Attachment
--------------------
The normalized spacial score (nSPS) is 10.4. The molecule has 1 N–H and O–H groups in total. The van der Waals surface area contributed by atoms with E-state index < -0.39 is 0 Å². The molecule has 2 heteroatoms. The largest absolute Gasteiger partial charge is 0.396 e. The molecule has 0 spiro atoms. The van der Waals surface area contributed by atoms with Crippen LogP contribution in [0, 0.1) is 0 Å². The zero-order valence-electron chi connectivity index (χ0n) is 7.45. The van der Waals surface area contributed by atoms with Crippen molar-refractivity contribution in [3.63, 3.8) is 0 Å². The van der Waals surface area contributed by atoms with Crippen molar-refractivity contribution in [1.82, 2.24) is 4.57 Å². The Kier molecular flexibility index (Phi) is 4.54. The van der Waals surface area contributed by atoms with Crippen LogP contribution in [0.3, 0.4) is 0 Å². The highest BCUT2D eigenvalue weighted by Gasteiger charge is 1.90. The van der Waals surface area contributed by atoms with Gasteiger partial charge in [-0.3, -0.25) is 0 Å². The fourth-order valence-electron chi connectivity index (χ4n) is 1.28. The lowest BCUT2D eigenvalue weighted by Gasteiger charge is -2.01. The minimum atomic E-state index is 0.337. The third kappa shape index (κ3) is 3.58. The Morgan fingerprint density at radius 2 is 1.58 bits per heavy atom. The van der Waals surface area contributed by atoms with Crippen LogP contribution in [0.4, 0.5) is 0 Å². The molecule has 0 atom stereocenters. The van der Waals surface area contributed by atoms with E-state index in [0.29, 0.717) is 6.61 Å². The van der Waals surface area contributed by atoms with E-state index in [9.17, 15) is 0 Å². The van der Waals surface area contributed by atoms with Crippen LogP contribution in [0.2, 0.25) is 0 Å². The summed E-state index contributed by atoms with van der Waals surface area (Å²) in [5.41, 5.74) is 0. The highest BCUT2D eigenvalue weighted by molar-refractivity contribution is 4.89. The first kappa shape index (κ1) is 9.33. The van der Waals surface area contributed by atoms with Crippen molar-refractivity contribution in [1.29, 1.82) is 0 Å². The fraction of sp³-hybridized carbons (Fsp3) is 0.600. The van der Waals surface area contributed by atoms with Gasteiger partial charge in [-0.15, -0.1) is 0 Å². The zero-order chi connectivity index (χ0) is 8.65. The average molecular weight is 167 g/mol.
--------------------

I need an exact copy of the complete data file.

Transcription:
The normalized spacial score (nSPS) is 10.4. The molecule has 1 N–H and O–H groups in total. The van der Waals surface area contributed by atoms with E-state index < -0.39 is 0 Å². The molecule has 2 heteroatoms. The largest absolute Gasteiger partial charge is 0.396 e. The molecule has 0 spiro atoms. The van der Waals surface area contributed by atoms with Crippen LogP contribution in [0, 0.1) is 0 Å². The zero-order valence-electron chi connectivity index (χ0n) is 7.45. The van der Waals surface area contributed by atoms with Crippen molar-refractivity contribution in [3.63, 3.8) is 0 Å². The van der Waals surface area contributed by atoms with Crippen molar-refractivity contribution in [1.82, 2.24) is 4.57 Å². The Kier molecular flexibility index (Phi) is 4.54. The van der Waals surface area contributed by atoms with Crippen LogP contribution in [0.3, 0.4) is 0 Å². The highest BCUT2D eigenvalue weighted by Gasteiger charge is 1.90. The van der Waals surface area contributed by atoms with Gasteiger partial charge in [-0.3, -0.25) is 0 Å². The fourth-order valence-electron chi connectivity index (χ4n) is 1.28. The lowest BCUT2D eigenvalue weighted by Gasteiger charge is -2.01. The minimum atomic E-state index is 0.337. The third kappa shape index (κ3) is 3.58. The Morgan fingerprint density at radius 2 is 1.58 bits per heavy atom. The van der Waals surface area contributed by atoms with Crippen LogP contribution in [0.4, 0.5) is 0 Å². The molecule has 0 atom stereocenters. The van der Waals surface area contributed by atoms with E-state index in [0.29, 0.717) is 6.61 Å². The van der Waals surface area contributed by atoms with E-state index in [9.17, 15) is 0 Å². The van der Waals surface area contributed by atoms with Crippen LogP contribution in [0.2, 0.25) is 0 Å². The summed E-state index contributed by atoms with van der Waals surface area (Å²) in [5.41, 5.74) is 0. The highest BCUT2D eigenvalue weighted by molar-refractivity contribution is 4.89. The first kappa shape index (κ1) is 9.33. The van der Waals surface area contributed by atoms with Crippen molar-refractivity contribution in [1.29, 1.82) is 0 Å². The fraction of sp³-hybridized carbons (Fsp3) is 0.600. The van der Waals surface area contributed by atoms with Gasteiger partial charge in [-0.15, -0.1) is 0 Å². The zero-order chi connectivity index (χ0) is 8.65. The average molecular weight is 167 g/mol.